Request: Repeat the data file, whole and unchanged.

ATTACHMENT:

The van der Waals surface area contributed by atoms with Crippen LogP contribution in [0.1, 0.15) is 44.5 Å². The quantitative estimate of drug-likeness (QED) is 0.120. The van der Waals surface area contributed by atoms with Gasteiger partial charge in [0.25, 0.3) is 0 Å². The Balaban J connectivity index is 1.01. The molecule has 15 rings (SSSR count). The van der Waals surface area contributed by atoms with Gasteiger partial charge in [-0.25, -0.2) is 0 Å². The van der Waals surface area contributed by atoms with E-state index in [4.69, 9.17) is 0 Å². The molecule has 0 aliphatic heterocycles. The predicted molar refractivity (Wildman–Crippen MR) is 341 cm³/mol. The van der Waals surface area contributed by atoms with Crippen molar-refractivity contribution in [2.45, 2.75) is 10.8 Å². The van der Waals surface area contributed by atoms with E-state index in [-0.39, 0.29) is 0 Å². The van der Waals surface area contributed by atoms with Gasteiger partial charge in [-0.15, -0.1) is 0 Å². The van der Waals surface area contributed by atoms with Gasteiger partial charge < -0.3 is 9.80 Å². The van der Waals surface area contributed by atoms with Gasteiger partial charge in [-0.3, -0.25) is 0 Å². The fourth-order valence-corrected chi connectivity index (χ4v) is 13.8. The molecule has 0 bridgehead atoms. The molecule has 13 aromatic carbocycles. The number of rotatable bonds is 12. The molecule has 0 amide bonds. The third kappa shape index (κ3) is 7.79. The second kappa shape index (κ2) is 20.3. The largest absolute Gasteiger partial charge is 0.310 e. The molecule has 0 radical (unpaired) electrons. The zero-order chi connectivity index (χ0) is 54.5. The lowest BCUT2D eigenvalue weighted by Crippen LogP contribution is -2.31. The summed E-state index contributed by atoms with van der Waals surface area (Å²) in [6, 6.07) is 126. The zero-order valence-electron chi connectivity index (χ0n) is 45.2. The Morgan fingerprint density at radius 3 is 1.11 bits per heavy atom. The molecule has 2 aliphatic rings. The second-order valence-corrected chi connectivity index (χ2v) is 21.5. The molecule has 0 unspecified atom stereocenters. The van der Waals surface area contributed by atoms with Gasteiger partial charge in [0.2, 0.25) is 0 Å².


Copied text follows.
The van der Waals surface area contributed by atoms with Crippen LogP contribution in [0.1, 0.15) is 44.5 Å². The quantitative estimate of drug-likeness (QED) is 0.120. The van der Waals surface area contributed by atoms with Gasteiger partial charge in [0.25, 0.3) is 0 Å². The Balaban J connectivity index is 1.01. The molecule has 15 rings (SSSR count). The van der Waals surface area contributed by atoms with Gasteiger partial charge in [-0.25, -0.2) is 0 Å². The van der Waals surface area contributed by atoms with E-state index in [4.69, 9.17) is 0 Å². The molecule has 0 aliphatic heterocycles. The predicted molar refractivity (Wildman–Crippen MR) is 341 cm³/mol. The van der Waals surface area contributed by atoms with Crippen molar-refractivity contribution in [2.45, 2.75) is 10.8 Å². The van der Waals surface area contributed by atoms with E-state index in [-0.39, 0.29) is 0 Å². The van der Waals surface area contributed by atoms with Gasteiger partial charge in [-0.15, -0.1) is 0 Å². The van der Waals surface area contributed by atoms with Gasteiger partial charge < -0.3 is 9.80 Å². The van der Waals surface area contributed by atoms with Gasteiger partial charge in [-0.3, -0.25) is 0 Å². The fourth-order valence-corrected chi connectivity index (χ4v) is 13.8. The molecule has 0 bridgehead atoms. The molecule has 13 aromatic carbocycles. The number of rotatable bonds is 12. The molecule has 0 amide bonds. The third kappa shape index (κ3) is 7.79. The second kappa shape index (κ2) is 20.3. The largest absolute Gasteiger partial charge is 0.310 e. The molecule has 0 radical (unpaired) electrons. The zero-order chi connectivity index (χ0) is 54.5. The lowest BCUT2D eigenvalue weighted by Crippen LogP contribution is -2.31. The summed E-state index contributed by atoms with van der Waals surface area (Å²) in [6, 6.07) is 126. The zero-order valence-electron chi connectivity index (χ0n) is 45.2. The Morgan fingerprint density at radius 3 is 1.11 bits per heavy atom. The molecule has 2 aliphatic rings. The second-order valence-corrected chi connectivity index (χ2v) is 21.5. The molecule has 0 unspecified atom stereocenters. The van der Waals surface area contributed by atoms with Gasteiger partial charge in [0.2, 0.25) is 0 Å².